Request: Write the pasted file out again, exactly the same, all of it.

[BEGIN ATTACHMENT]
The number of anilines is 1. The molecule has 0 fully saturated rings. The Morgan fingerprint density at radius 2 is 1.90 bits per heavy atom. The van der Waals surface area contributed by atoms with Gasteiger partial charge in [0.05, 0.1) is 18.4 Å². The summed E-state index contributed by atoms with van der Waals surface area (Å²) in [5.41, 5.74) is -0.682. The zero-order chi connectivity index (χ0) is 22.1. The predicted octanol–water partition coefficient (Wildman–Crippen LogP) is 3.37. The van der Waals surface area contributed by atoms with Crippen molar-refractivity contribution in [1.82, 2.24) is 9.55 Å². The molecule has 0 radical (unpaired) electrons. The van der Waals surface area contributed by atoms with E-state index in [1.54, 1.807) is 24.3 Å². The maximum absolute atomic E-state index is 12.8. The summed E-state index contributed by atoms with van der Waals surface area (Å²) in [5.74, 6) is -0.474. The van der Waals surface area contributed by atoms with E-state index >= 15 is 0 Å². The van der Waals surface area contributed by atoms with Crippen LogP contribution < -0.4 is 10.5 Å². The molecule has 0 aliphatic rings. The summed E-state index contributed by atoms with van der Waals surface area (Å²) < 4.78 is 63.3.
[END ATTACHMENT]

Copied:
The number of anilines is 1. The molecule has 0 fully saturated rings. The Morgan fingerprint density at radius 2 is 1.90 bits per heavy atom. The van der Waals surface area contributed by atoms with Gasteiger partial charge in [0.05, 0.1) is 18.4 Å². The summed E-state index contributed by atoms with van der Waals surface area (Å²) in [5.41, 5.74) is -0.682. The zero-order chi connectivity index (χ0) is 22.1. The predicted octanol–water partition coefficient (Wildman–Crippen LogP) is 3.37. The van der Waals surface area contributed by atoms with Crippen molar-refractivity contribution in [1.82, 2.24) is 9.55 Å². The molecule has 0 radical (unpaired) electrons. The van der Waals surface area contributed by atoms with E-state index in [1.54, 1.807) is 24.3 Å². The maximum absolute atomic E-state index is 12.8. The summed E-state index contributed by atoms with van der Waals surface area (Å²) in [5.74, 6) is -0.474. The van der Waals surface area contributed by atoms with E-state index >= 15 is 0 Å². The van der Waals surface area contributed by atoms with Crippen LogP contribution < -0.4 is 10.5 Å². The molecule has 0 aliphatic rings. The summed E-state index contributed by atoms with van der Waals surface area (Å²) < 4.78 is 63.3.